The information generated from this study showed the usefulness of the MCA13 monoclonal antibody, the BD–PCR, and the biotin–labeled strain group specific cDNA probes to discriminate CTV isolates from México. These three methods were efficient to detect the presence of severe CTV isolates in Nuevo León (Table 2, 3 and Figure 1).

Nevertheless, the three methods were not 100 % coincident in results for all the CTV isolates tested, particularly between the MCA13 monoclonal antibody and the other two molecular methods tested. The BD–PCR yielded cDNA fragments of 300 and 400 bp for both MX08 and MX14 isolates (Figure 1, Table 2). This indicates a possible mix–infection in the original MX08 and MX14 samples with mild (MCA13—) and decline (MCA13 + ) CTV isolates being present. The detection of the 300 bp fragment in BD–PCR of the MX08 sample indicates that a severe isolate of CTV is also present. But, the lack of reactivity with the MCA13 can be attributed to a probable lower titer of this severe isolate, not detected by the serological assay. The higher sensitivity of BD–PCR, as compared to serological assay has been reported for the detection of CTV field isolates (Huang et al., 2004). This feature of potential failure to detect the presence of low titer severe decline inducing CTV isolates is a disadvantage of the MCA13 monoclonal antibody over the BD–PCR. The amplification of the 400 bp product indicates that a mild isolate of CTV is also present in the same MX08 sample. Likewise, CTV isolate MX10 performed as a MCA13— in the serological tests (Table 2), but reacted with Probe II (Table 3) which is specific for severe decline inducing CTV isolates (Cevik, 1997; Nibblet et al., 2000).

Both BD–PCR and hybridization with specific DNA probes were almost a 100 % coincident with the results obtained (Tables 2, 3).

The lack of a 100 % coincidence mostly with the use of the MCA13 antibody over the molecular methods has been reported, and it can be attributed to the higher sensibility of the molecular methods (Huang et al., 2004) and to the presence of mixed isolates of CTV in the original field sample after the passage through several citrus hosts (Nickel et al., 1996).

The reactivity of the MCA13 monoclonal antibody, along with the amplification of 300 bp cDNA fragments in the BD–PCR test (Figure 1, Table 2), and hybridization with Probe II with samples MX02 through MX08, MX11, MX13, and with Probe V by MX14 (Table 3) provide evidence of the presence of severe CTV isolates in the samples collected from Nuevo León and Tamaulipas. The detection of severe CTV isolates by molecular methods has also been documented for the states of Veracruz and Puebla by BD–PCR (Almeyda–León et al., 2007).

The finding of severe CTV isolates in the samples analyzed in this study, is of interest even in the absence of decline symptoms in field trees. The CTV has been a regulated pathogen in México since 1997 and up to 2006, and 4468 symptomless CTV infected plants were detected in the 20 citrus producing states (SAGARPA, 2006). Although the original field CTV infected plants in Nuevo León (Silva–Vara et al., 2001) and elsewhere in México (SAGARPA, 2006) have been removed from the field, the occurrence of symptomless severe CTV isolates should not be ignored. These findings reinforce the need for continuing the CTV campaign nationwide. It has been documented that latent severe CTV isolates infections can be present in a citrus industry for many years, and even decades without any noticeable evidence of disease symptoms, until the unexpected decline due to CTV occurs when efficient aphid vectors either increase their populations or become established in new locations (Bar–Joseph, 1978; Rocha–Peña et al., 1995a, 1998). The brown citrus aphid (Toxoptera citricida) and the melon aphid (Aphis gossypii) are the most important aphid vectors of CTV (Rocha–Peña et al., 1995a; Yokomi et al., 1994), and both species are present in México (Rocha–Peña et al., 2005; SAGARPA, 2006; Silva–Vara et al., 2001). The T. citricida transmits CTV isolates 6 to 25 times more efficiently than A. gossypii (Yokomi et al., 1994). Wherever the T. citricida has been introduced, severe decline strains of CTV have appeared, and in some instances, stem–pitting strains of CTV (Halbert et al., 2004; Rocha–Peña et al., 1995a, 1998).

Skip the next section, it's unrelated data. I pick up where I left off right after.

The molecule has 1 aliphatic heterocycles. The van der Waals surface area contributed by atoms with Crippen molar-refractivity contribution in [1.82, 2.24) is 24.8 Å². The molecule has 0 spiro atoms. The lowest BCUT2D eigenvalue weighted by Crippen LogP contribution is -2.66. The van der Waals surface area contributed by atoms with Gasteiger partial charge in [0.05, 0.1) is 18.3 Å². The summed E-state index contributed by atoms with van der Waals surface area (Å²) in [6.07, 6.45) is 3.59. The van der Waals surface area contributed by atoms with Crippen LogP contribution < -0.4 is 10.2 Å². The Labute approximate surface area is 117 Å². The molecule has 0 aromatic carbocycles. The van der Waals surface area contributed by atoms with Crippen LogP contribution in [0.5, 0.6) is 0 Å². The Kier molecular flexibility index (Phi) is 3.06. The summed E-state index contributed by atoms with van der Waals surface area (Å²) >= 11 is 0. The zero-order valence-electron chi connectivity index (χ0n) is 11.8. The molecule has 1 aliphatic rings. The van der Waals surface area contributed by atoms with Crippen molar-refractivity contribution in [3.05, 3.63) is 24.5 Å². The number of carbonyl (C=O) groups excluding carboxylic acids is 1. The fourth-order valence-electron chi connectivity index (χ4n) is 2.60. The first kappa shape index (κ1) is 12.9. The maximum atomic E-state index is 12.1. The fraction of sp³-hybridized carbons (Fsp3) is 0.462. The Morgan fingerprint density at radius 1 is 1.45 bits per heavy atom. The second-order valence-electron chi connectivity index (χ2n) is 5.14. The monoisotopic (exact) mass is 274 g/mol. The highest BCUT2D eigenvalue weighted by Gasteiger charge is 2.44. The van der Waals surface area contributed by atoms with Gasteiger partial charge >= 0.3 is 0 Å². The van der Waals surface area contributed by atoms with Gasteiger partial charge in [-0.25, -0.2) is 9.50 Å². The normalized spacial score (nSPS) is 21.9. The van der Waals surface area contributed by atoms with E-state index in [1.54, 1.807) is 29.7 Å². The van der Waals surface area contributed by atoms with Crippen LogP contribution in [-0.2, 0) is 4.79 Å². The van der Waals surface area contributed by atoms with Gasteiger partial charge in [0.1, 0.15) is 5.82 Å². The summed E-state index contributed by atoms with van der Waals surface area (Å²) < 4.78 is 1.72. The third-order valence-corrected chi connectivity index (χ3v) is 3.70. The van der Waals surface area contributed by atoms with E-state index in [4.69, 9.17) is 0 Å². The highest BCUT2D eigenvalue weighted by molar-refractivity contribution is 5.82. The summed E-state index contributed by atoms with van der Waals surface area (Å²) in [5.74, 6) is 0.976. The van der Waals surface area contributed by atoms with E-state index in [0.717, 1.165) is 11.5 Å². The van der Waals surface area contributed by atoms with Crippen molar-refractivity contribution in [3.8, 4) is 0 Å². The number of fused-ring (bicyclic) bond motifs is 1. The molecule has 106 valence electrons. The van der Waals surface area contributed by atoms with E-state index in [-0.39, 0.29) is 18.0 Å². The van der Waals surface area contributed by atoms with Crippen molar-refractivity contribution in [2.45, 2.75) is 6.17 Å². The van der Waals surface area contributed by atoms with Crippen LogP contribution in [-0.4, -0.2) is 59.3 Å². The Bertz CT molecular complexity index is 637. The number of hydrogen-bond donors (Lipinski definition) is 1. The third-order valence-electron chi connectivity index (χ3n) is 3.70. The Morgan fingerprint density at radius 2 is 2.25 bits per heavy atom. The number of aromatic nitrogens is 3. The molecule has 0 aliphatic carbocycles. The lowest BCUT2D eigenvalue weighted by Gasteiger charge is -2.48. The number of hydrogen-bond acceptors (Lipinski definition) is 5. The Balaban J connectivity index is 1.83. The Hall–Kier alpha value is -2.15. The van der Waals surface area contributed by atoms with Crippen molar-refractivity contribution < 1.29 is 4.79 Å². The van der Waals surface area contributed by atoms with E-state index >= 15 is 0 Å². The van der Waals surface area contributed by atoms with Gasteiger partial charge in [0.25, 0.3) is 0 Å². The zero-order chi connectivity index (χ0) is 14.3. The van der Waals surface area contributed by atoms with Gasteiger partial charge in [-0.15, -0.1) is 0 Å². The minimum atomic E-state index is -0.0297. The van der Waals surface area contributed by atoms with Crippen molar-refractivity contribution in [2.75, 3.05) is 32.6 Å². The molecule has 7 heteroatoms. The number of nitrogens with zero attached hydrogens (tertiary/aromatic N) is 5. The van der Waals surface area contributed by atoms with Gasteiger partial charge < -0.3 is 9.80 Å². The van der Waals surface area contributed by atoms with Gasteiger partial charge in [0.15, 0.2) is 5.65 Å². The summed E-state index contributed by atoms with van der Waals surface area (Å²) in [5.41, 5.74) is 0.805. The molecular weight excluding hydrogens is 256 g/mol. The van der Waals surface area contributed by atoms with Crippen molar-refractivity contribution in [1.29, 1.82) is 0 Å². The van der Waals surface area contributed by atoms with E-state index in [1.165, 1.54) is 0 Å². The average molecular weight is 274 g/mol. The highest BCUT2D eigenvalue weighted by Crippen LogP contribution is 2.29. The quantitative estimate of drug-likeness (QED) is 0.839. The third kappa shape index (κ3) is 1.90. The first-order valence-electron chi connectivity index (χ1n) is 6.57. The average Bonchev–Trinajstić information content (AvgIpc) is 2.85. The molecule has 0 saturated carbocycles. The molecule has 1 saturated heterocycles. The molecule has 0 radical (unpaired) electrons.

CONCLUSIONS

It can be concluded the usefulness of the serological and molecular tools for the discrimination of CTV isolates. Both BD–PCR and hybridization with specific DNA probes were more suitable for strain discrimination of CTV isolates, than the MCA13 monoclonal antibody. The BD–PCR was able to detect mixtures of mild and severe CTV isolates, while hybridization with specific DNA probes was suitable for detecting either mild, decline inducing and stem pitting CTV isolates. In the state of Nuevo León severe CTV isolates were discovered.

 

ACKNOWLEDGMENTS

This research had support by Fundación Produce Nuevo León, A. C. grant No. 1322, CONACYT–SIREYES Project No. 032/95, both Institutions from México, and by the USDA/University of Florida Specific Cooperative Research Agreement and the Binational Agricultural Research and Development with Israel (BARD). Journal Series Number INIFAP/CIRNE/A–447.

 

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NOTES

6 Cevik, B. 1997. Molecular differentiation of strains of Citrus tristeza virus using the coat protein gene sequences. MSc. Thesis. University of Florida. Gainesville. 112 p.

7 González–Garza, R. 1983. Identificación y control de las virosis de los cítricos en los estados de Nuevo León y Tamaulipas. Informe de Labores. CAEGET/INIA/SARH. Convenio Cooperativo de Investigación en Virología Vegetal INIFAP–UANL. Monterrey, Nuevo León, México (Mimeo). 175 p.